Jim's Reviews > The Brothers Karamazov: A Novel in Four Parts With Epilogue

The Brothers Karamazov by Fyodor Dostoyevsky
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Dec 09, 10

bookshelves: re-read, classics
Read from October 18 to December 09, 2010

I've read this book twice before. Each time it's been a different experience. This time I read it with a small group, and soon after I'd committed myself I had to wonder why. Dostoevsky the prophet, the mystical Christian, is insufferable; and my youthful enthusiasm for his celebrated "existentialism" has long disappeared, leaving only a tortured taste in my mind. I dreaded slogging through all that again.

What I'd forgotten was Dostoevsky's superb comic gift, which surfaces again and again in this supposed spiritual masterpiece (especially good in this translation). The farcical scenes with "old buffoon" Karamazov; the widow Khokhlakov; and Ivan's devil are hilarious – achieving at points a sublime Nabokovian wickedness. And (despite myself) I was stunned, all over again, by the two magnificent chapters that define the book: "Rebellion" and "The Grand Inquisitor" – which are as inspired as anything ever written. Then again, there are dreadful cloying patches – Zosima's disquisitions on universal suffering; the ur-Dickensian Snegiryov family; Dmitri's "wee one" (etc.), which were even worse than I'd remembered.

The Brothers Karamazov is generally compared with Tolstoy's War and Peace, both acclaimed as summits of world literature – but what struck me about both books is that their authors almost destroy their books in the last hundred pages. With Tolstoy we get soporific divagations on the nature of war and human history; with Dostoevsky there is Dmitri's interminable trial and Alyosha's insipid speech. Genius never knows when to shut up.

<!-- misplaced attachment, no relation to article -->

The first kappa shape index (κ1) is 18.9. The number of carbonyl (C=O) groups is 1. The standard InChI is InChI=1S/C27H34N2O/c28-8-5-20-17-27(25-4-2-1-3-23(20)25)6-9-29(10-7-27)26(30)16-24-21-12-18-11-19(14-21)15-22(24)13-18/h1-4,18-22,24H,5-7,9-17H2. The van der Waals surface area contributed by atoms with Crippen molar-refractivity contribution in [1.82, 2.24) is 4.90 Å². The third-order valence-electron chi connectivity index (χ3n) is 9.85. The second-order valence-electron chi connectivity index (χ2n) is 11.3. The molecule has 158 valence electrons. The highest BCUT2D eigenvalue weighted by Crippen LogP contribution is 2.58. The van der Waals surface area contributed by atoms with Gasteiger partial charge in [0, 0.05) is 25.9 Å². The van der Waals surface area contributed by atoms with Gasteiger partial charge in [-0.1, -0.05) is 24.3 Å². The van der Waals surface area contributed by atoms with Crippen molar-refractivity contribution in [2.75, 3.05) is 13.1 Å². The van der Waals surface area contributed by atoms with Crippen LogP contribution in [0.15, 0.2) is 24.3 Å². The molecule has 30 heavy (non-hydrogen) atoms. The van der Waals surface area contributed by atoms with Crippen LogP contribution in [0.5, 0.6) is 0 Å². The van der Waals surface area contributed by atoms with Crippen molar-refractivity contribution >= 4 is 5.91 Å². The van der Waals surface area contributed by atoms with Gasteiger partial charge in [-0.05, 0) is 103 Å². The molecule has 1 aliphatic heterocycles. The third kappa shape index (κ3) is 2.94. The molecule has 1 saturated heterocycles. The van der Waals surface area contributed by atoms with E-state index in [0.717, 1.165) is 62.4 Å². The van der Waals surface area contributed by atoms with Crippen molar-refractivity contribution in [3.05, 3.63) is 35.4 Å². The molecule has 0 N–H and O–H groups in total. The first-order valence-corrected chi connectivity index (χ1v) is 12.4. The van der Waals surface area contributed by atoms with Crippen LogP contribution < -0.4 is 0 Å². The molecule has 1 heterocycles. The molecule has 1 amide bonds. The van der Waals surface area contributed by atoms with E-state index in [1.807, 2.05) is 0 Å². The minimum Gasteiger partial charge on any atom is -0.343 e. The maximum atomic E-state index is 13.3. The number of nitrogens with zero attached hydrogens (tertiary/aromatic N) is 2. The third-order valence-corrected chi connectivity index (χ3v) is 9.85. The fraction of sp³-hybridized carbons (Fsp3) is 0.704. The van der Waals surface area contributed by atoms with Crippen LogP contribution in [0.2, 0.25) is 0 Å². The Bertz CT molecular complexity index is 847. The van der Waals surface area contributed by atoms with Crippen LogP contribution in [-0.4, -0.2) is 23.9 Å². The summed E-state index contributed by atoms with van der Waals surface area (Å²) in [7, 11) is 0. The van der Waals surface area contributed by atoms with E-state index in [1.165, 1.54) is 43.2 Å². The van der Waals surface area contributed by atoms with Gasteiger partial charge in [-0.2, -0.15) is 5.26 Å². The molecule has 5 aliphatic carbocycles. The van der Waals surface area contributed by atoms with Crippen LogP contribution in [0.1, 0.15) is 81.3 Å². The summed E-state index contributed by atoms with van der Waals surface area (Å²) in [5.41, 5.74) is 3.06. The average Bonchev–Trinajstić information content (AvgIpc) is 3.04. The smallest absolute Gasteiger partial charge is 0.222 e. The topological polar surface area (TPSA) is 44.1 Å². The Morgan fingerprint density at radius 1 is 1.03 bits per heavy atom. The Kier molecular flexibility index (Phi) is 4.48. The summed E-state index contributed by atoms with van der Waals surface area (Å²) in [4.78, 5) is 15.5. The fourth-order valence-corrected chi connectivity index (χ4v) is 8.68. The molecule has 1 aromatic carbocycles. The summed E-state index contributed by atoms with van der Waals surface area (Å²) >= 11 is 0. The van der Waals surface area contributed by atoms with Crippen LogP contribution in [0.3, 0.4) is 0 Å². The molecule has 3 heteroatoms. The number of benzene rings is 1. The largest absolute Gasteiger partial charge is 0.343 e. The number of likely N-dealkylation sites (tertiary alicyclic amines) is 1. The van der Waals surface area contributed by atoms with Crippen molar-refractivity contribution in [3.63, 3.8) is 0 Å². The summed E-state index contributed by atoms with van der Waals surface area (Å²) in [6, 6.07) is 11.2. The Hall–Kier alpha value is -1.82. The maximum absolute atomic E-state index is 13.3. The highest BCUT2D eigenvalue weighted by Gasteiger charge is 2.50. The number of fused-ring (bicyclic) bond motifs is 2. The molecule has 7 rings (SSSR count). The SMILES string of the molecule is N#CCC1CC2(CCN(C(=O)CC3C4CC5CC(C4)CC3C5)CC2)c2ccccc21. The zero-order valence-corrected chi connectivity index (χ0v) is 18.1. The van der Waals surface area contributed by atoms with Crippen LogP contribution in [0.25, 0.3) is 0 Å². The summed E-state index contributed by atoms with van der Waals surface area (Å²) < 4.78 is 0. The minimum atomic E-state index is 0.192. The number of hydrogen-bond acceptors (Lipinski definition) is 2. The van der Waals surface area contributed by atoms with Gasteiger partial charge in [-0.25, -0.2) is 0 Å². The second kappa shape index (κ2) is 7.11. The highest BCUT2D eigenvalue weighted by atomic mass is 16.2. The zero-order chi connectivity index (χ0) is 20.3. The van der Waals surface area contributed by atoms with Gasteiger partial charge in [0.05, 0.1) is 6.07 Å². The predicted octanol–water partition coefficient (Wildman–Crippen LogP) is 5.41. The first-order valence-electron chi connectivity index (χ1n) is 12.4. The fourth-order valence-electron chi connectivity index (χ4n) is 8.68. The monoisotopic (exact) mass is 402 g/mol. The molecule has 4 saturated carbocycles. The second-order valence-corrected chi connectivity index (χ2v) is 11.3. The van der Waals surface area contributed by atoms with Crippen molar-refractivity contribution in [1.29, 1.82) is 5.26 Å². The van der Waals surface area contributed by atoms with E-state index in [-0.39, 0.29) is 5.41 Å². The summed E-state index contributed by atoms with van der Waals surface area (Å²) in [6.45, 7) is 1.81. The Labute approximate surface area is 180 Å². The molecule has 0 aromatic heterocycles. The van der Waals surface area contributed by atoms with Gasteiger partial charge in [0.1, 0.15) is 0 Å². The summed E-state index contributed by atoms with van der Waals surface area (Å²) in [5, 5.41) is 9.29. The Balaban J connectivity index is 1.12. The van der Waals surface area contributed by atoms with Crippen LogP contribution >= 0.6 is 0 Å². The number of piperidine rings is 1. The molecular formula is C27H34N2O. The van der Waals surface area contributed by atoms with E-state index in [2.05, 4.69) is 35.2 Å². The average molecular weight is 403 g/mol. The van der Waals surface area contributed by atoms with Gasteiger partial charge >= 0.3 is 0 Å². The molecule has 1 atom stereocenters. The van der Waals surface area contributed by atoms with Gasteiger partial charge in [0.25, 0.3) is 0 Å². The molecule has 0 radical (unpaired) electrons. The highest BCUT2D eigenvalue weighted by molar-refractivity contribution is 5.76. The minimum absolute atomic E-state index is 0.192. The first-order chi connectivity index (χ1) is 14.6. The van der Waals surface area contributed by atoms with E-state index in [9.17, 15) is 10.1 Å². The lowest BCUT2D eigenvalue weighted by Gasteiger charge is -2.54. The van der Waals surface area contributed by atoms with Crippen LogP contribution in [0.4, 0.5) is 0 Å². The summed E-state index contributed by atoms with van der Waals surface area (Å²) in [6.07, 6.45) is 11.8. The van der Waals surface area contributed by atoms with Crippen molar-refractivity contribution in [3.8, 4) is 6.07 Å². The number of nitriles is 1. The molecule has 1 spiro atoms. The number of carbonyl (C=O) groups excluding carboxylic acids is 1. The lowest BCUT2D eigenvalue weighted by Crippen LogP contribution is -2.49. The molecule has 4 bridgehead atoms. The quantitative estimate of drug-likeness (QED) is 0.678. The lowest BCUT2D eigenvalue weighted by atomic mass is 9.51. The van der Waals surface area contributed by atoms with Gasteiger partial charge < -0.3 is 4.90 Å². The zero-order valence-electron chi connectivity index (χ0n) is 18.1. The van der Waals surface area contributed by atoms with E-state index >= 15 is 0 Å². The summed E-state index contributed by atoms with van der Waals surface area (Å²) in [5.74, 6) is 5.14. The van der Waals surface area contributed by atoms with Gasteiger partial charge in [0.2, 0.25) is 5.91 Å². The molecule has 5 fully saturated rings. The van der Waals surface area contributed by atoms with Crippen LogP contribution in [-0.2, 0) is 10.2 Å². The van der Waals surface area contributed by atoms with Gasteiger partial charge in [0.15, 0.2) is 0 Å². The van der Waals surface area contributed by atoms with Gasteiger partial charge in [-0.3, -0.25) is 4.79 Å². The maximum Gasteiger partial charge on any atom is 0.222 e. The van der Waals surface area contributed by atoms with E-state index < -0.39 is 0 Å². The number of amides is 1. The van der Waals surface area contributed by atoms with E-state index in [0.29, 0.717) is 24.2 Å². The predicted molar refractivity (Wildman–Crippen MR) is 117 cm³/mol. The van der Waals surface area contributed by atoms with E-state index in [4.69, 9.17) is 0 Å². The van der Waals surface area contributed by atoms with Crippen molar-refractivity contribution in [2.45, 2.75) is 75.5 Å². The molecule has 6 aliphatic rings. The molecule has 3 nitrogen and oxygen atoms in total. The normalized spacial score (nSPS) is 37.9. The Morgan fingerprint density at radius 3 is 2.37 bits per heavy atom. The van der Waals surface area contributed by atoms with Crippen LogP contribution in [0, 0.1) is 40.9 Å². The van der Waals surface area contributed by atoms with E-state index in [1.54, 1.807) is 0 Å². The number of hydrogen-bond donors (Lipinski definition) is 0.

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Reading Progress

10/18/2010 page 197
24.0% "I'm re-reading this apocalyptic psycho-religious comic novel with a book group. I first read it in 1976, and it crushed me. I thought I'd never open it again: my memory was of a sour God-haunted nutcase dedicated to destroying his most miraculous character: Ivan Karamazov. This time, about 200 pages in, I'm amazed again: Dostoevsky creates pathos & comedy at the same lacerated extremity of human experience."
10/18/2010 page 197
24.0% "I'm re-reading this apocalyptic psycho-religious comic novel with a book group. I first read it in 1976, and again in the early 90s. I thought I'd never open it again: my memory was of a daemonic genius dedicated to destroying his most miraculous character: Ivan Karamazov. This time, about 200 pages in, I'm astonished again: Dostoevsky creates pathos & comedy at the same lacerated extremity of human experience."

Comments (showing 1-3 of 3) (3 new)

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message 1: by Fatin (new)

Fatin Well, you do have to account the fact that he meant to write two more books on the brothers, but he died


message 2: by Jim (new) - rated it 3 stars

Jim Yes, thank God.


howl of minerva Jim wrote: "Yes, thank God."

:)

This is, as they say, a Great novel but not necessarily a good one and I agree that D. is often insufferable. Hats off for not turning off your brain and subscribing to the almost obligatory unquestioning reverence.

To take another example, the first third of Crime & Punishment is like a fever dream, it's one of the most extraordinary things I've read. But the second third is average at best and the final third is simply crap.


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